How can this benefit you, an attorney looking to transfer to another position? You are an experienced attorney with years of practice under your belt. You've interviewed for many positions, and you understand the inner workings of the legal work environment; but you may be overlooking some key interviewing points. If you have made it to the interview, you—and everyone else who is being interviewed—have the right credentials and resume. How you portray yourself in the interview will affect who gets the position. Show who you are, what you have learned, and the value you can bring.
You are the interviewee, the one whose personality, background, and skills are being assessed to determine your fit. Even though your counterpart may not ask the right questions, you can provide the right answers. Use this opportunity to take control of the situation and reveal information about your career, personality, and desires. Remember that a hiring authority generally forms an opinion of you within the first few minutes of an interview.
The goal is to obtain employment with a firm or corporate law department, where your talent and efforts are recognized, valued, and appreciated. How can you be sure you've left the interview knowing that you were fully understood? More important, how do you ensure that the firm is desperate to add you to the team? Sell yourself well.
The following guidelines will refresh your interviewing skills and may provide new techniques:
- Show a steady evolution of your career. Provide a vision for the interviewer, detailing the evolution of your career.
- How has your career evolved over the years?
- Describe what's prepared you for your current career?
- How can all of this lead to your future career?
- Why does it apply to this specific company?
For example, a law firm attorney wants to change the direction of his career and become a general counsel, but there are objections to overcome. General counsels typically carry more generalist roles, overseeing several legal aspects and tasks of a company, where law firm attorneys are specialists, focusing on one area. And this attorney has never run a corporate law department. How does he use his specialist work to justify his position to quality for a general counsel? This is his time to highlight career evolution and direction and provide information not obviously expressed in his resume. Although he specialized with the firm, he also oversaw a department of several practicing attorneys, which provided him general legal management experience. His next task is to carry that daily management from his law firm to performing general counsel duties.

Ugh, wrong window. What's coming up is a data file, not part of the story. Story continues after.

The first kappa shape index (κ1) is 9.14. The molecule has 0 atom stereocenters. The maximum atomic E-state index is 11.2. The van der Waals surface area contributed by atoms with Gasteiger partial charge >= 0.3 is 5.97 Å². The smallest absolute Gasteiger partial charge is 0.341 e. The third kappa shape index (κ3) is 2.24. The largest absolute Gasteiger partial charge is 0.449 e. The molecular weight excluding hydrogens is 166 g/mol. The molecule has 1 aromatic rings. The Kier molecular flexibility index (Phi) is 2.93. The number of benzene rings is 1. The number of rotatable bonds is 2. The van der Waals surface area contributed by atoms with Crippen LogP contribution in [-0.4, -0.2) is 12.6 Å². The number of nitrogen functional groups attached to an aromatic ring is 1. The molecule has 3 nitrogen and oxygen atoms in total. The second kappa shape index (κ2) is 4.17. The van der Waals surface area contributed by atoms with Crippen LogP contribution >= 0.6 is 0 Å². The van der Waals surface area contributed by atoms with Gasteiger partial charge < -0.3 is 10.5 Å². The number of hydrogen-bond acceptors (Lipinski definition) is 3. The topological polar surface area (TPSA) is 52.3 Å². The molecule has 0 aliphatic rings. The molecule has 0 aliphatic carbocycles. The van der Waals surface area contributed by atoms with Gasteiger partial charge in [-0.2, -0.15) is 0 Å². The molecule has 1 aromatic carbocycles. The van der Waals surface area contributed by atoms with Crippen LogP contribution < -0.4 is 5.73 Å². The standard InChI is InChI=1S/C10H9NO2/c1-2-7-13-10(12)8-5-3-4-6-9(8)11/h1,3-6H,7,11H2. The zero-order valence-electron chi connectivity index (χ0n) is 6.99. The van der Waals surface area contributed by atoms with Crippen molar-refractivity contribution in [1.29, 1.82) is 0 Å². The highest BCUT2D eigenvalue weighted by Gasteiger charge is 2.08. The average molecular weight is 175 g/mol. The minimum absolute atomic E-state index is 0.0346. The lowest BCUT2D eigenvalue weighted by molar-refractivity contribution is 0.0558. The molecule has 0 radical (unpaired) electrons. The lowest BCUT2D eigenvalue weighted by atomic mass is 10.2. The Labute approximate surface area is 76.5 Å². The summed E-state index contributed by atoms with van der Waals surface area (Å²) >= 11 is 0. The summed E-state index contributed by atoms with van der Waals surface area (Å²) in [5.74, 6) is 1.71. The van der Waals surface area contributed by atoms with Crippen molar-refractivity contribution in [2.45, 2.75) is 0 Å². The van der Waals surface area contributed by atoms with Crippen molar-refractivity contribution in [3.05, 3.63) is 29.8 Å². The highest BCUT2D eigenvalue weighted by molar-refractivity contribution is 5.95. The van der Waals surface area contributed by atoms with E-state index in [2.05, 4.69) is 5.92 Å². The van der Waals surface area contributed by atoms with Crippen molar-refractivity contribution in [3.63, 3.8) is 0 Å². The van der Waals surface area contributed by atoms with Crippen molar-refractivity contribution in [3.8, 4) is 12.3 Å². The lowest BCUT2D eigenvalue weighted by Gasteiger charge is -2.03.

- Connect with your interviewer. It is often noted that the success of an interview depends upon your ability to discern the employer's needs and identify with the interviewer. It's true for the legal community as well. Besides empathy, there are several ways to establish a relationship and build good rapport.
- Technical interest. Take the time to understand the firm/company and its values, positions, and stances on situations. What distinguishes a successful interviewee from a mediocre one is someone who shows a technical interest in the fine points of the company. What does the company do better than any other in the industry, and how can you contribute to that success? How are your work accomplishments and personality traits conducive to the company's policies and beliefs? Do the research on past litigation strategies, and know the technical detail of the company. Communicate with the interviewer that you admire his/her business strategies, and explain why and how you do business the same way. Provide specific examples.
- Enthusiasm and Confidence. This seems obvious to most interviewees, but there is a fine line to keep in mind when interviewing. You want to convey confidence without portraying arrogance. A great way to keep consistency is through proper preparation.